The premise: a single domain for a bunch of non-profit organizations in a community (say the Lions Club, local churches, the food bank, etc.). Each organization would have its own page on the site, with its own login that only allows them to edit their organization's page. An admin-level user would have global access to edit all pages, manage logins, etc.

  • It must be super user friendly for non-technical users to login and maintain their page.
  • Something .NET based would be preferable, as that's the tech I'm familiar with. Open to other platforms if needed.
  • Free and open source preferred.
  • Each organization just has a single page (like a "business-card") – or rather a "set of pages"? What features should be available from the CMS end for each "user" (i.e. organization; e.g. WYSIWYG editor, image/file upload, template selection)?
    – Izzy
    Mar 2, 2015 at 10:03
  • For our purposes, we're thinking a single page per organization. They will mostly post contact info and upcoming events. A WYSIWYG editor would be nice. And a shared calendar that any logged in user could post events to.
    – Daryl
    Mar 3, 2015 at 11:29

1 Answer 1


While it does not match your desired criterion of being .NET-based, I highly recommend running WordPress in "multisite" mode:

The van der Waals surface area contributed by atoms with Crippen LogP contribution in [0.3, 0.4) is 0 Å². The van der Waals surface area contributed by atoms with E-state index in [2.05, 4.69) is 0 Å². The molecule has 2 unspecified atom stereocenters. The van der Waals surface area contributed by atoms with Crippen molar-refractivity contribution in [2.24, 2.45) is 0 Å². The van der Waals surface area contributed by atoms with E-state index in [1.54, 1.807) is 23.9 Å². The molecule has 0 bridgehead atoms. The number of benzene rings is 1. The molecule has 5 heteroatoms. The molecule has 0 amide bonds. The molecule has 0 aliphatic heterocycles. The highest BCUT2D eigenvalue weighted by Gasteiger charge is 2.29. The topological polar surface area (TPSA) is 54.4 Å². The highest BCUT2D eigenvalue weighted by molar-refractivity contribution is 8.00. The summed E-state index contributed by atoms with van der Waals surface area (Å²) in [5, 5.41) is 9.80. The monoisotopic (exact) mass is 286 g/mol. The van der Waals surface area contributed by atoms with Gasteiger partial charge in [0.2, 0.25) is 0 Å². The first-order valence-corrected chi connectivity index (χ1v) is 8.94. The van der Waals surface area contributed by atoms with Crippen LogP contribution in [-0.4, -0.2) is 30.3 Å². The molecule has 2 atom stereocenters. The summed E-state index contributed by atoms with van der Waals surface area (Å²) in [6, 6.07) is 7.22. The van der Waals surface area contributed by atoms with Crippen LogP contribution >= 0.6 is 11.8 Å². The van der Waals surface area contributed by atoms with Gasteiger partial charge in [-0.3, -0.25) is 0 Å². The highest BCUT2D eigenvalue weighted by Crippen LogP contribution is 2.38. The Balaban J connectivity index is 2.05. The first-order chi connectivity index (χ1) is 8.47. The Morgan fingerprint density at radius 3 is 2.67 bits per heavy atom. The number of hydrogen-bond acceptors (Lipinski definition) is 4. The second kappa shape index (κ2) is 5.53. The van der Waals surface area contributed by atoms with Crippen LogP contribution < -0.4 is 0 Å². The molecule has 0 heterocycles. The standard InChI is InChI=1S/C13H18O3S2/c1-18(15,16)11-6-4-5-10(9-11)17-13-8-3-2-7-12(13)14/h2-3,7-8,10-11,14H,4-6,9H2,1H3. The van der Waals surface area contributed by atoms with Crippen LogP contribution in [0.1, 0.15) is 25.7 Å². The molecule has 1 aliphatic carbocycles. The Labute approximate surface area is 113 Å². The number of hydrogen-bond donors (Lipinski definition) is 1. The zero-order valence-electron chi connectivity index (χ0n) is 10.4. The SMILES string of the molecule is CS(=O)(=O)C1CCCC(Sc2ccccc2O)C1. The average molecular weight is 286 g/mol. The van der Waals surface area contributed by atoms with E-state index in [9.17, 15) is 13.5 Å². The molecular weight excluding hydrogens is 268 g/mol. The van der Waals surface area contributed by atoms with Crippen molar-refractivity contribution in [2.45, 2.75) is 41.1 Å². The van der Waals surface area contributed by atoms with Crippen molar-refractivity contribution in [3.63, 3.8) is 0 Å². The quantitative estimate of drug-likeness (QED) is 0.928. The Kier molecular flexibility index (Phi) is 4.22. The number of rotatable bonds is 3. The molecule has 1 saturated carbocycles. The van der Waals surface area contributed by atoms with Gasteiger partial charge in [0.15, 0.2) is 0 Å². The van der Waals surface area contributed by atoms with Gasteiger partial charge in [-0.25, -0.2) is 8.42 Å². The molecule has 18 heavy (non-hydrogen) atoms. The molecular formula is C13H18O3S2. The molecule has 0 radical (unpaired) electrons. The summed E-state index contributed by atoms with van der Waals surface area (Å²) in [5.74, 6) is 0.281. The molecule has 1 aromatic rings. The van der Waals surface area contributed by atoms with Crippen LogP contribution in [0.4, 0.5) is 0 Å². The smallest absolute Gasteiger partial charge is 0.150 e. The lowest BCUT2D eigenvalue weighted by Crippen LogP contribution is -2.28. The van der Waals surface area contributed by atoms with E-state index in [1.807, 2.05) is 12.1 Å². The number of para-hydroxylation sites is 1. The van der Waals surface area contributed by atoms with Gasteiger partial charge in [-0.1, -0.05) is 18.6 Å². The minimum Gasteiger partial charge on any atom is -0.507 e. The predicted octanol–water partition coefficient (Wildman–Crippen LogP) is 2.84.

• Each organization in the community would get its own site (in the "network" of sites), with its own admin for that site. (The individual sites can live in either subdomains or subdirectories relative to the root-domain.)
  • The "super-admin" for the entire "network" has admin privileges for all of the organizational sites of the community.
  • In addition to being very powerful, flexible, and extensible, WordPress is considered to be relatively user-friendly, out-of-the-box, as well. But there are quite a few plugins (such as 'Adminize') that allow the super-admin to simplify the admin dashboard even further, in a centralized manner, for all of the sites.
  • The WordPress.org core, together with all of the numerous plugins featured in the official Plugin Directory, are all open-source, under the GPLv2 license.

Also, although you did not mention this as a requirement, WordPress gives you the option, via the BuddyPress plugin, to create a Facebook-like social-network, where each of the organization members can have their own personal profile and socially interact with other members.

Likewise, there are numerous calendar-related plugins that organizations could use to publicize upcoming events.

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